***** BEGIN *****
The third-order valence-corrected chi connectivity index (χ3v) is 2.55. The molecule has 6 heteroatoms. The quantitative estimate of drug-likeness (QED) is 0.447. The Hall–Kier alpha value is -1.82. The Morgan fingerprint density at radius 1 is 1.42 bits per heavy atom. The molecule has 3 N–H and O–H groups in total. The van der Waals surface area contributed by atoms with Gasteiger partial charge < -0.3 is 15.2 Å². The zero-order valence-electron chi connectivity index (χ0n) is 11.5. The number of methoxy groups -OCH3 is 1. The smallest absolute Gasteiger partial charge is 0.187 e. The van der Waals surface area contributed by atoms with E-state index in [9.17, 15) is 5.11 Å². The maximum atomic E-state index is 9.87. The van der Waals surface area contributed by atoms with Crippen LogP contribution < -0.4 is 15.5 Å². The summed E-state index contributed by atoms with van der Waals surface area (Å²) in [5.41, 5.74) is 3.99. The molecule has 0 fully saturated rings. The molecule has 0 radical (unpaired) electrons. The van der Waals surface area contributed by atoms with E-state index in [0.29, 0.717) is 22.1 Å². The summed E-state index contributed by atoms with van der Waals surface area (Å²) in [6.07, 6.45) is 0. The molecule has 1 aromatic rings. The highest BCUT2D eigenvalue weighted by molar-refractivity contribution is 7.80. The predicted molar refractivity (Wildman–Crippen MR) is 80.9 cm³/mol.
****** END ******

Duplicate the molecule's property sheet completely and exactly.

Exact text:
The third-order valence-corrected chi connectivity index (χ3v) is 2.55. The molecule has 6 heteroatoms. The quantitative estimate of drug-likeness (QED) is 0.447. The Hall–Kier alpha value is -1.82. The Morgan fingerprint density at radius 1 is 1.42 bits per heavy atom. The molecule has 3 N–H and O–H groups in total. The van der Waals surface area contributed by atoms with Gasteiger partial charge < -0.3 is 15.2 Å². The zero-order valence-electron chi connectivity index (χ0n) is 11.5. The number of methoxy groups -OCH3 is 1. The smallest absolute Gasteiger partial charge is 0.187 e. The van der Waals surface area contributed by atoms with E-state index in [9.17, 15) is 5.11 Å². The maximum atomic E-state index is 9.87. The van der Waals surface area contributed by atoms with Crippen LogP contribution < -0.4 is 15.5 Å². The summed E-state index contributed by atoms with van der Waals surface area (Å²) in [5.41, 5.74) is 3.99. The molecule has 0 fully saturated rings. The molecule has 0 radical (unpaired) electrons. The van der Waals surface area contributed by atoms with E-state index in [0.29, 0.717) is 22.1 Å². The summed E-state index contributed by atoms with van der Waals surface area (Å²) in [6.07, 6.45) is 0. The molecule has 1 aromatic rings. The highest BCUT2D eigenvalue weighted by molar-refractivity contribution is 7.80. The predicted molar refractivity (Wildman–Crippen MR) is 80.9 cm³/mol.